# Missing exponent in "Theoretical Minimum"?

• I
Gold Member

## Summary:

Is there a missing exponent in the authors' application of the Euler-Lagrange equation?
In "The Theoretical Minimum" (the one on classical mechanics), on page 218, the authors write a Lagrangian

$$L=\frac m 2 (\dot r^2 +r^2\dot \theta ^2)+\frac {GMm} r$$

They then apply the Euler-Lagrange equation ##\frac d {dt}\frac {dL} {d\dot r}=\frac {dL} {dr}## (I know there should be partial derivatives there but I couldn't find the symbol for it in my Latex primer; if anyone could enlighten me, I'd appreciate it) and wrote the result...

$$\ddot r=r\dot \theta^2-\frac {GM} r$$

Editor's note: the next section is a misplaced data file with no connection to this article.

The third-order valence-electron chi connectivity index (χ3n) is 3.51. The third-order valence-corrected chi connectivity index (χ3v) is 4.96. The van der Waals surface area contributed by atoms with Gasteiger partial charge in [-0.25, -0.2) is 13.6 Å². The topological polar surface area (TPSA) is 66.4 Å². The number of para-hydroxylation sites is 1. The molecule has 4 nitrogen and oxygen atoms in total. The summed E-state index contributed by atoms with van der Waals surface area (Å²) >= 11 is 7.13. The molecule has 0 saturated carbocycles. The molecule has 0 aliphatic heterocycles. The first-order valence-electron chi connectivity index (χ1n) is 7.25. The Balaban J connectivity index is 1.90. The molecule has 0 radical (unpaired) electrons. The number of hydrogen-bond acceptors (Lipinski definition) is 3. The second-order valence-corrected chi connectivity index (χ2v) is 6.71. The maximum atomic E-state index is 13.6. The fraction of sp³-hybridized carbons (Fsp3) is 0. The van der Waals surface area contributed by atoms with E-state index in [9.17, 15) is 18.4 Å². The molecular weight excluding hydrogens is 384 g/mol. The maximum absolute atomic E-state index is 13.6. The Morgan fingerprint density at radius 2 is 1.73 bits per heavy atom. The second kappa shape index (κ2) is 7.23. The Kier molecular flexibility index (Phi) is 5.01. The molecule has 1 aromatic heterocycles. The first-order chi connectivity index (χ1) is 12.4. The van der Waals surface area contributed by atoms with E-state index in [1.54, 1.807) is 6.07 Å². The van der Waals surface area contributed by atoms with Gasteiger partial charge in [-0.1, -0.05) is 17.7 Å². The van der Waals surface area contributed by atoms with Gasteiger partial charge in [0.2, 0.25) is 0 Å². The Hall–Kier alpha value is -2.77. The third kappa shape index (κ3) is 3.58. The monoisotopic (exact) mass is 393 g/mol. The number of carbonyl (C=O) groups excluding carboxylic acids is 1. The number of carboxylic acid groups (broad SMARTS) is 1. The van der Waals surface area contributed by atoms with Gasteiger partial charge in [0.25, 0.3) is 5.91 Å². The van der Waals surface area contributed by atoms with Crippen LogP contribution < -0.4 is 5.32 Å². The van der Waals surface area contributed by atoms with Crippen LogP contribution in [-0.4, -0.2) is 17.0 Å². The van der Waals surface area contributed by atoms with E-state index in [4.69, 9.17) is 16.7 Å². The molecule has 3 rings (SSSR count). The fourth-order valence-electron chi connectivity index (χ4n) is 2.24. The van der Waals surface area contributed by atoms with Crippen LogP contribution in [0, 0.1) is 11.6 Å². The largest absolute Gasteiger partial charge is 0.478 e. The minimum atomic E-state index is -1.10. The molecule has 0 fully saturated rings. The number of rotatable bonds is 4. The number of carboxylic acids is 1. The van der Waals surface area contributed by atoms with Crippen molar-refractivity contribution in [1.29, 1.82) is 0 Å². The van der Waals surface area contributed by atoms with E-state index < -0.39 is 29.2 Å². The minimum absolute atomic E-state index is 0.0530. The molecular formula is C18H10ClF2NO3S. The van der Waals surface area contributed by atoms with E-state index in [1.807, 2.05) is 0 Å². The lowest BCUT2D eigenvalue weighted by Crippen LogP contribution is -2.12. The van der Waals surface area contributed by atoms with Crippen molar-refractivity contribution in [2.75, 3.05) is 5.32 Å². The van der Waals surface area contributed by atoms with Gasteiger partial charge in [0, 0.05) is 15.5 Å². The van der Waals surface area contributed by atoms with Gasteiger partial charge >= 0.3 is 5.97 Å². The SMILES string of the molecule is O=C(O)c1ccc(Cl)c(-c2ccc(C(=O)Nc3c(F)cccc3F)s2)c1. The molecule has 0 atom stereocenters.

My question is, shouldn't the last r in the denominator be squared since it results from differentiating the GMm/r term in the Lagrangian by r?

## Answers and Replies

Related Classical Physics News on Phys.org
vanhees71
Gold Member
2019 Award
Indeed, there should be an ##r^2## in the denominator.

dextercioby and Ibix
Ibix
...and \partial gives you ##\partial##.

SamRoss and vanhees71
Gold Member
Indeed, there should be an ##r^2## in the denominator.
Thanks, I thought so. The original version of the book apparently lacked both exponents in the result. The online errata for the book shows that, as a correction, the first exponent (above theta dot) was put in but the second exponent is still missing. Weird. However, on the next page of the book the entire equation is written out again, correctly this time. I hadn't moved on to that page before making this post.

vanhees71